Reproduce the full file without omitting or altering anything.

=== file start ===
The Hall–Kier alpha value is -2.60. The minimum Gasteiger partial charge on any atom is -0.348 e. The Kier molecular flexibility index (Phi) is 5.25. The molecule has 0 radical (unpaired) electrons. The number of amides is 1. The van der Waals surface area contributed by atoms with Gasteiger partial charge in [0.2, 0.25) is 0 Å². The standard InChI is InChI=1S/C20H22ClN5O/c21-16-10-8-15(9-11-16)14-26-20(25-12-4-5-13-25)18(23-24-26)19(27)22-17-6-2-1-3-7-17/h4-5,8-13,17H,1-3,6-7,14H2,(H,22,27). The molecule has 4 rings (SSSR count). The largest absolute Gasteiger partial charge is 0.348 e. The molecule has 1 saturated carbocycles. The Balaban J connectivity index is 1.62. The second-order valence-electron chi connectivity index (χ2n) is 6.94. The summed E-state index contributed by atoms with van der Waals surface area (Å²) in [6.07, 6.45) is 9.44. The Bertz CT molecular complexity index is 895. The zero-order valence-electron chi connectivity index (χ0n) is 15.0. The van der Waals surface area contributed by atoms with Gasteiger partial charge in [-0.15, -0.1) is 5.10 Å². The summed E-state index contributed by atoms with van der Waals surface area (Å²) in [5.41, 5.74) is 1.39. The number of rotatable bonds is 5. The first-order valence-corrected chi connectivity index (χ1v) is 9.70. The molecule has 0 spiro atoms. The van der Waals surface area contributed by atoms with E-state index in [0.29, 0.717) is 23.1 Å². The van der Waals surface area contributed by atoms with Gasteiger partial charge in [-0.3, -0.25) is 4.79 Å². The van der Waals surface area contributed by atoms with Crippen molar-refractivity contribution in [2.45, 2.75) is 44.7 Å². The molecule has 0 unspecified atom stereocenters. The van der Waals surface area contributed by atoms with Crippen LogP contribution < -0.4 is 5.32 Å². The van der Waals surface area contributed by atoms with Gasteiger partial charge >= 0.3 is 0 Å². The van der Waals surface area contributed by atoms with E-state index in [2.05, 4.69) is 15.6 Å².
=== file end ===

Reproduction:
The Hall–Kier alpha value is -2.60. The minimum Gasteiger partial charge on any atom is -0.348 e. The Kier molecular flexibility index (Phi) is 5.25. The molecule has 0 radical (unpaired) electrons. The number of amides is 1. The van der Waals surface area contributed by atoms with Gasteiger partial charge in [0.2, 0.25) is 0 Å². The standard InChI is InChI=1S/C20H22ClN5O/c21-16-10-8-15(9-11-16)14-26-20(25-12-4-5-13-25)18(23-24-26)19(27)22-17-6-2-1-3-7-17/h4-5,8-13,17H,1-3,6-7,14H2,(H,22,27). The molecule has 4 rings (SSSR count). The largest absolute Gasteiger partial charge is 0.348 e. The molecule has 1 saturated carbocycles. The Balaban J connectivity index is 1.62. The second-order valence-electron chi connectivity index (χ2n) is 6.94. The summed E-state index contributed by atoms with van der Waals surface area (Å²) in [6.07, 6.45) is 9.44. The Bertz CT molecular complexity index is 895. The zero-order valence-electron chi connectivity index (χ0n) is 15.0. The van der Waals surface area contributed by atoms with Gasteiger partial charge in [-0.15, -0.1) is 5.10 Å². The summed E-state index contributed by atoms with van der Waals surface area (Å²) in [5.41, 5.74) is 1.39. The number of rotatable bonds is 5. The first-order valence-corrected chi connectivity index (χ1v) is 9.70. The molecule has 0 spiro atoms. The van der Waals surface area contributed by atoms with E-state index in [0.29, 0.717) is 23.1 Å². The van der Waals surface area contributed by atoms with Gasteiger partial charge in [-0.3, -0.25) is 4.79 Å². The van der Waals surface area contributed by atoms with Crippen molar-refractivity contribution in [2.45, 2.75) is 44.7 Å². The molecule has 0 unspecified atom stereocenters. The van der Waals surface area contributed by atoms with Crippen LogP contribution < -0.4 is 5.32 Å². The van der Waals surface area contributed by atoms with Gasteiger partial charge >= 0.3 is 0 Å². The van der Waals surface area contributed by atoms with E-state index in [2.05, 4.69) is 15.6 Å².